Friday, March 16, 2012

Brazos Bride by Caroline Clemmons: Interview



Western Romantic Suspense
Hope Montoya knows someone is poisoning her, but who? She suspects her mother was also poisoned and knows her father was murdered. Who wants her family eliminated? She vows to fight! She realizes she won't last the eight months until she turns twenty-five and her uncle no longer controls her or her estate. Never will she be dominated by a man as she was by her father, as she has seen her mother and grandmothers dominated. If she marries, she gains control now, but only if she weds a man she can trust. Only one man meets her requirements. Can she trust him to protect her and capture the killer...but then to leave?

Micah Stone has been in love with Hope since the first time he saw her. But he was accused of her father's murder and surely would have hung if not for his two brothers' aid. Most in the community still believe him guilty. But the drought has him too worried about water for his dying cattle to care about his neighbors' opinions. When Hope proposes a paper marriage in exchange for land on the Brazos River and much needed cash, her offer rubs his pride raw. His name may be Stone, but he's not made of it. But he can't refuse her for long, and so their adventure begins.

Possum Kingdom Lake - this is how the
Brazos looks now that the dam has formed the lake





She looked at her hands. Perhaps she was unreasonable. Or maybe insane for sympathizing with a man who'd had to work harder because of her family.
"I know it is an odd situation. If—if you wear your shirt and britches, I guess it would be all right if you slept on top of the cover here." She patted the bed beside her.
He froze. Not a muscle moved, and he only stared at her. Had she misunderstood? Did he think her offer too forward?
She babbled, "That is, if you want to. You said I should trust you. Well, maybe you would be more comfortable where you are." Why didn't he say something? Would he prefer sleeping in a chair to sharing the bed?
From the street below, she heard raucous laughter and someone called to a man named Ben. Music from a piano, she supposed in the saloon, drifted in through the open windows. A gust of breeze moved the curtains and slid across her skin. In this room, though, there was no sound.
Slowly, he rose and extinguished the lamp as he moved across the room. She slid one of the pillows beside hers then scooted down. What had possessed her to offer him half her bed? Would he think she invited more?
Too late to take it back now, for the mattress dipped as he stretched out. Quaking inside at the thought of him so near, she turned her back to him. She heard his weary sigh, as if he relaxed for the first time in a long while.
"Good night," she offered, and hoped he understood the finality of the phrase.
"Yep. Good night, Mrs. Stone." The mattress shook as he turned his back to her. She felt the soles of his feet press against her ankles. He must be several inches too long for the bed and she guessed he had to bend his legs to fit. She didn't dare turn to see firsthand.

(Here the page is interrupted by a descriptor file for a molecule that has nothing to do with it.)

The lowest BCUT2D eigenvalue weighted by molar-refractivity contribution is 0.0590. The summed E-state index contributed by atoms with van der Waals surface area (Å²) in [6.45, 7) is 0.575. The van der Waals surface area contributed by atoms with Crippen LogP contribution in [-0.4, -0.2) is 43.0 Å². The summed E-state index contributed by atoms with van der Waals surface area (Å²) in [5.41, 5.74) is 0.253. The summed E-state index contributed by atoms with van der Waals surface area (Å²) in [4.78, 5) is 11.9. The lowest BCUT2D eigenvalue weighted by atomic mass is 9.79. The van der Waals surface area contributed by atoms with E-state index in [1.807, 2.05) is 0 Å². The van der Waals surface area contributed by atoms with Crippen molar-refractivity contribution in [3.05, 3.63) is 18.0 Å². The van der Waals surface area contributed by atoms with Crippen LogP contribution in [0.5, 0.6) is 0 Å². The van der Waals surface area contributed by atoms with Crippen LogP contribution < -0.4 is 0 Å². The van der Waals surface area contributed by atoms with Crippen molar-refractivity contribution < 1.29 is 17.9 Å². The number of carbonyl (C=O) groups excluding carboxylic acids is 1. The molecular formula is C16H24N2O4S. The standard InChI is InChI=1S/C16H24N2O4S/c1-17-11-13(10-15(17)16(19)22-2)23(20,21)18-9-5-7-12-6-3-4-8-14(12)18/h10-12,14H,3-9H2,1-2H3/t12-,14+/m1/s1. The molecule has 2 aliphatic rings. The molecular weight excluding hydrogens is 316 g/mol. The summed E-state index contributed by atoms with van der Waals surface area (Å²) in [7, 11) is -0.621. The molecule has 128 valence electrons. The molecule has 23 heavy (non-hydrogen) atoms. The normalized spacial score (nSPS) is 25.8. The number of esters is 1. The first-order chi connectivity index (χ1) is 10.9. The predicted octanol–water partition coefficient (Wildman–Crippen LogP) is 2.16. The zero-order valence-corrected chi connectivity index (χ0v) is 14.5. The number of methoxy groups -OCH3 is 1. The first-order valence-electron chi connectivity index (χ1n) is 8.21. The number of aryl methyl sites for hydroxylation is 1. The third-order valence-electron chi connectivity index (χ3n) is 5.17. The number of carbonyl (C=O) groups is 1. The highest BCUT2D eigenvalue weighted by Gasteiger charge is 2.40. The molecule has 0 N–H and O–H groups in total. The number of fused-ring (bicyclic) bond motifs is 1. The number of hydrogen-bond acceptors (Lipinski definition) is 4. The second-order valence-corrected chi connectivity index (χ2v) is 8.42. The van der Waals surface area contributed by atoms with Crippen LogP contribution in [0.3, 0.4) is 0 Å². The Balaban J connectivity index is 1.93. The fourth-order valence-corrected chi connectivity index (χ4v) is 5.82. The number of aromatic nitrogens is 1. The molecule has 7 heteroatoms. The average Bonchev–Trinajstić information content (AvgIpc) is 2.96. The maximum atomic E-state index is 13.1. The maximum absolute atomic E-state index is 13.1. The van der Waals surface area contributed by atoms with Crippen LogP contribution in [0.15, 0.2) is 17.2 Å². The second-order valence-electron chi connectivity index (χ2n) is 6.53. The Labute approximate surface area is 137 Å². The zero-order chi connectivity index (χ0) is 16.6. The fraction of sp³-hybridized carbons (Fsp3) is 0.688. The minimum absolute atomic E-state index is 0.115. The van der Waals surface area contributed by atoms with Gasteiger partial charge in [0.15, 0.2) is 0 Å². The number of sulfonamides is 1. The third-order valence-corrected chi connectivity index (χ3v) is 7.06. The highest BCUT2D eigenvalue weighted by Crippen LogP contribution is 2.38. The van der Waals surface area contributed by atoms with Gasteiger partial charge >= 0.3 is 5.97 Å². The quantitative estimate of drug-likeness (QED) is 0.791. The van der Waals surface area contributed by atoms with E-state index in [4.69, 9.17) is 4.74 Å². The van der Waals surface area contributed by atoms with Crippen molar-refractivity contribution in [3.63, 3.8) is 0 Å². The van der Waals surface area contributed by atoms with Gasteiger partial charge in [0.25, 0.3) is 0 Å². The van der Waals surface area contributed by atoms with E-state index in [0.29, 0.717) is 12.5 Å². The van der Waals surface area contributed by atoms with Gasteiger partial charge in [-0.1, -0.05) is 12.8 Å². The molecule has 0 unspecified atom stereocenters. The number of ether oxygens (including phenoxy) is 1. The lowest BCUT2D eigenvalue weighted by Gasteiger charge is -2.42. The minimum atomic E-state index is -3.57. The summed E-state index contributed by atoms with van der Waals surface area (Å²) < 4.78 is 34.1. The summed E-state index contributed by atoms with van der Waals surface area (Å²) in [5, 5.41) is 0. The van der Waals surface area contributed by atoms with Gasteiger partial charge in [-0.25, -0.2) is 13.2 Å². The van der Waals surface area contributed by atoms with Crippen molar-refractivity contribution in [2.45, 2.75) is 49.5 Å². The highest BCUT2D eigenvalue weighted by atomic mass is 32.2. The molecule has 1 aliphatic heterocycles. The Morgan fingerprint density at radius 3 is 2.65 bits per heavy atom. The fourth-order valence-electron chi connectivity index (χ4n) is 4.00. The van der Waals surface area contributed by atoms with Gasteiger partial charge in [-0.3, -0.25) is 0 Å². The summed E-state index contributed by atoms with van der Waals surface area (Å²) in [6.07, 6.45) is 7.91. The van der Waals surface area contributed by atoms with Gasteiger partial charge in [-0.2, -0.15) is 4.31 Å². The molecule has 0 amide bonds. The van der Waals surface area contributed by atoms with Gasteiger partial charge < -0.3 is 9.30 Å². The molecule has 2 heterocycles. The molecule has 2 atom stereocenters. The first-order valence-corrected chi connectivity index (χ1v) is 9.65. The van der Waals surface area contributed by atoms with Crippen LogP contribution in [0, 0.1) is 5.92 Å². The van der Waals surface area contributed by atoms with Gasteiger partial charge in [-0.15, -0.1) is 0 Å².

She lay perfectly still, afraid to take a deep breath. Soon his breathing changed and she knew he slept. Outside the open window the town quieted and the distant tinkling of the piano was the only sound. Light from the full moon illuminated the room and slanted across the bed. A soft breeze drifted across her, lulling her in its caress.
With a sigh, she fought to relax, but abdominal pain kept her awake no matter how her body cried for rest. Perhaps if she planned, she’d forget the pain and chills that racked her frame.
Plan, yes. She needed a plan for food preparation when she returned to her home. No, Micah said he had a plan. Oh, dear, once more he took charge when it was her life, her home.
Maybe Aunt Sofia and Uncle Jorge would have left by then and things would be fine. Already she felt more secure. She sensed her eyelids drifting closed and the sleep’s blessed relief approaching.
A gunshot ripped apart the night.
The blast startled her and she screamed as something thudded near her head, showering her hair and face with splinters. Panic immobilized her. What had happened?
Micah dragged her onto the floor as a bullet ripped into the mattress.





Does travel play in the writing of your books?
original cedar log cabin on the right connected
by a dog run to the smokehouse on the left.

Travel always inspires “what ifs” for future books. For my current release, BRAZOS BRIDE, my inspiration came close to home. My husband and I love history, especially Texas history. When we heard the Belding-Gibson Ranch a county or two west of us was having an open house, we attended. This ranch was settled in 1854. Incorporating the original cedar log cabin into the newer home, where it is now a bathroom, has preserved the structure. The Belding-Gibson ranch inspired a trilogy about three brothers called The Men of Stone Mountain, and BRAZOS BRIDE is the first book of that series. I can’t begin to describe how lovely this ranch is, although it is smaller than the original due to being divided among family members over the years. Although the Belding-Gibson ranch inspired the trilogy, the actual homes in the three books were inspired by other historic tours my husband and I have taken. The next two books are HIGH STAKES BRIDE and DESTINY’S BRIDE.
When in the day/night do you write? How long per day?

I write from five to ten hours a day, depending on where I am in the book. The longest I’ve written was to finish a novella. I wrote twenty hours straight. Marathons like that are too tiring, though, so I usually stop after no more than ten hours. I tried writing only on weekdays, but I can’t help digging back in on Saturdays and on Sunday afternoons. Writing is an incurable addiction and there is no 12-Step Plan.

If I came to visit early in the morning would you impress me as being more like a chirpy bird or a grumpy bear? Morning Person? Or Night Person? How do you know?